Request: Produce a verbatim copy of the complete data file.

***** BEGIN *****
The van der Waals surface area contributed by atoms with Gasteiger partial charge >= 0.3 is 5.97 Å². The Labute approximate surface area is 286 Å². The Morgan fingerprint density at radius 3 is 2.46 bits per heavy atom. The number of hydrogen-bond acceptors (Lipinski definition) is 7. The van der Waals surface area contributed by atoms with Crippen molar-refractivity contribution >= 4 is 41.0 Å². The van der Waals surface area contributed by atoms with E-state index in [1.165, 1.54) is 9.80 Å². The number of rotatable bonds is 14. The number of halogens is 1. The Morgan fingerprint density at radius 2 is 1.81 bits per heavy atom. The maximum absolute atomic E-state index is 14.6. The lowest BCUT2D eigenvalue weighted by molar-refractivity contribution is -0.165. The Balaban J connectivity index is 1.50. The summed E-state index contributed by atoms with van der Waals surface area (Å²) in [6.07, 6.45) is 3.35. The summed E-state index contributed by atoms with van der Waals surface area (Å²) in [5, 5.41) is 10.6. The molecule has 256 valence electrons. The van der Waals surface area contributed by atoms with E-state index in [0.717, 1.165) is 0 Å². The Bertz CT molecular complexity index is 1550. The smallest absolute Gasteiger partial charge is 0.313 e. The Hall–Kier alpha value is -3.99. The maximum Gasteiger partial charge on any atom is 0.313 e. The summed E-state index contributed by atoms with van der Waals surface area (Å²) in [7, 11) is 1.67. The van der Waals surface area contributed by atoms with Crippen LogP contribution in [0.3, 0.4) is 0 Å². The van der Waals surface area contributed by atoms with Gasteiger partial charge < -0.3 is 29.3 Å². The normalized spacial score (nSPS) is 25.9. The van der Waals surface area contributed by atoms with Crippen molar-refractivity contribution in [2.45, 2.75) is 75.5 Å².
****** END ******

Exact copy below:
The van der Waals surface area contributed by atoms with Gasteiger partial charge >= 0.3 is 5.97 Å². The Labute approximate surface area is 286 Å². The Morgan fingerprint density at radius 3 is 2.46 bits per heavy atom. The number of hydrogen-bond acceptors (Lipinski definition) is 7. The van der Waals surface area contributed by atoms with Crippen molar-refractivity contribution >= 4 is 41.0 Å². The van der Waals surface area contributed by atoms with E-state index in [1.165, 1.54) is 9.80 Å². The number of rotatable bonds is 14. The number of halogens is 1. The Morgan fingerprint density at radius 2 is 1.81 bits per heavy atom. The maximum absolute atomic E-state index is 14.6. The lowest BCUT2D eigenvalue weighted by molar-refractivity contribution is -0.165. The Balaban J connectivity index is 1.50. The summed E-state index contributed by atoms with van der Waals surface area (Å²) in [6.07, 6.45) is 3.35. The summed E-state index contributed by atoms with van der Waals surface area (Å²) in [5, 5.41) is 10.6. The molecule has 256 valence electrons. The van der Waals surface area contributed by atoms with E-state index in [0.717, 1.165) is 0 Å². The Bertz CT molecular complexity index is 1550. The smallest absolute Gasteiger partial charge is 0.313 e. The Hall–Kier alpha value is -3.99. The maximum Gasteiger partial charge on any atom is 0.313 e. The summed E-state index contributed by atoms with van der Waals surface area (Å²) in [7, 11) is 1.67. The van der Waals surface area contributed by atoms with Crippen LogP contribution in [0.3, 0.4) is 0 Å². The van der Waals surface area contributed by atoms with Gasteiger partial charge < -0.3 is 29.3 Å². The normalized spacial score (nSPS) is 25.9. The van der Waals surface area contributed by atoms with Crippen molar-refractivity contribution in [2.45, 2.75) is 75.5 Å².